New York Attorney General Letitia James on Thursday announced that her office had secured $4.3 million from Coin Cafe, a Brooklyn-based trading platform that promised investors free Bitcoin storage on company-hosted wallets but instead secretly charged them exorbitant fees.
Per the enforcement action, Coin Cafe will contact eligible customers and begin to refund all fees to U.S.-based investors who request a refund within the next year.
“Coin Cafe defrauded hundreds of New Yorkers out of thousands of dollars with its deceptive marketing and due to a lack of effective regulation,” she said in a statement. “This is yet another example of why the cryptocurrency industry needs to be better regulated, just like any other financial institution where New York investors put their hard-earned money.”
In early May, the OAG proposed legislation that would expand its oversight of the crypto industry—a move that drew criticism from some onlookers, including New York Rep. Ritchie Torres (D-N.Y.), for threatening the jurisdiction of the state’s other crypto regulator, the New York Department of Financial Services.
New York operates with a dual financial regulatory system, with the OAG overseeing security and commodity markets, as well as anti-fraud enforcement, and the DFS overseeing banks and bank-like products. In 2015, DFS implemented the BitLicense virtual currency program, the first crypto regulation regime in the nation at a state or federal level.
Coin Cafe applied for a BitLicense in 2015, finally gaining approval in January 2023 while continuing to operate. Under New York law, broker-dealers with a BitLicense still must register with the OAG, which Coin Cafe failed to do.
According to the OAG, before receiving its BitLicense, Coin Cafe claimed to provide investors with free accounts and wallet storage to buy and hold Bitcoin. Starting in September 2020, the company began to charge users for its wallet service without informing them, increasing the fee four times. In the last instance, implemented in October 2022, investors were charged fees equivalent to 96% of their holdings, affecting more than 300 New York customers and wiping out hundreds of investor accounts. Meanwhile, Coin Cafe collected hundreds of thousands of dollars’ worth of Bitcoin.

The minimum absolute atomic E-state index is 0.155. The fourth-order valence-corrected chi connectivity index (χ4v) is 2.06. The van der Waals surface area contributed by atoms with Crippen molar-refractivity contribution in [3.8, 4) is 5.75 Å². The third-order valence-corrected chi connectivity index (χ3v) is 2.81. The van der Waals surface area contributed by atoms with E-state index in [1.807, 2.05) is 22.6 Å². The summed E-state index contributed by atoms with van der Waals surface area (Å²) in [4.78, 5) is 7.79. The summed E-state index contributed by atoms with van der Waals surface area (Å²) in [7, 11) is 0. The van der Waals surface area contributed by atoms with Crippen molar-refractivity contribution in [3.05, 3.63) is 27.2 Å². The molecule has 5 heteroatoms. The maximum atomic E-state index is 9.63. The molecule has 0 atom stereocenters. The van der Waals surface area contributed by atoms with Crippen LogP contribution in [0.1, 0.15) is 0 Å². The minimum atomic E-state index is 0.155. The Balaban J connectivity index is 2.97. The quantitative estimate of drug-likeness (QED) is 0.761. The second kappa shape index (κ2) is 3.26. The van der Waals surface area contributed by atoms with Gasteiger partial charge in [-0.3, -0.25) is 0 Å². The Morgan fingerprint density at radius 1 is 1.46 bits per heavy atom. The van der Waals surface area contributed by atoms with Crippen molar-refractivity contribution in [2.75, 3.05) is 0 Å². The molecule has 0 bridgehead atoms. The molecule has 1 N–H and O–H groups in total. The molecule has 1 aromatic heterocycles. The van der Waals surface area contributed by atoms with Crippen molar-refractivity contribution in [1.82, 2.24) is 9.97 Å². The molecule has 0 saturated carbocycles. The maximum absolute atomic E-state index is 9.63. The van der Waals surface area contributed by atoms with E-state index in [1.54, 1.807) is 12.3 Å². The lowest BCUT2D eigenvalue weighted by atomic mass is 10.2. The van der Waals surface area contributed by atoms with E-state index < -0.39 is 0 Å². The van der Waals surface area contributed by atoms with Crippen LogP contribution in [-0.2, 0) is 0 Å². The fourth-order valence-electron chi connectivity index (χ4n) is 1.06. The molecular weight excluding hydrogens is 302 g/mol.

“When there are inadequate safeguards to protect consumers and investors,” James said in the statement, “Companies are able to take advantage of New Yorkers.”
An OAG investigator opened an account in October 2022, buying $208 worth of Bitcoin over two separate transactions. In March, after Coin Cafe received a BitLicense, Coin Cafe charged the investigator $99 in fees without notice.
The BitLicense program remains a nation-leading example of crypto regulation as lawmakers continue to debate over legislation. Even so, an OAG attorney told Fortune last week that gaps still exist that lead to later enforcement actions. The legislation proposed by James earlier this month would focus more on consumer protection, as well as targeting the type of conflict of interest concerns that have plagued crypto firms like FTX. The bill would also codify the BitLicense into law, which former DFS superintendent Maria Vullo told Fortune would strengthen its authority.
Critics such as Torres argue that the legislation could preempt DFS oversight, while expanding the jurisdictional divides in New York’s dual regulatory system, which he said could lead to “turf battles.”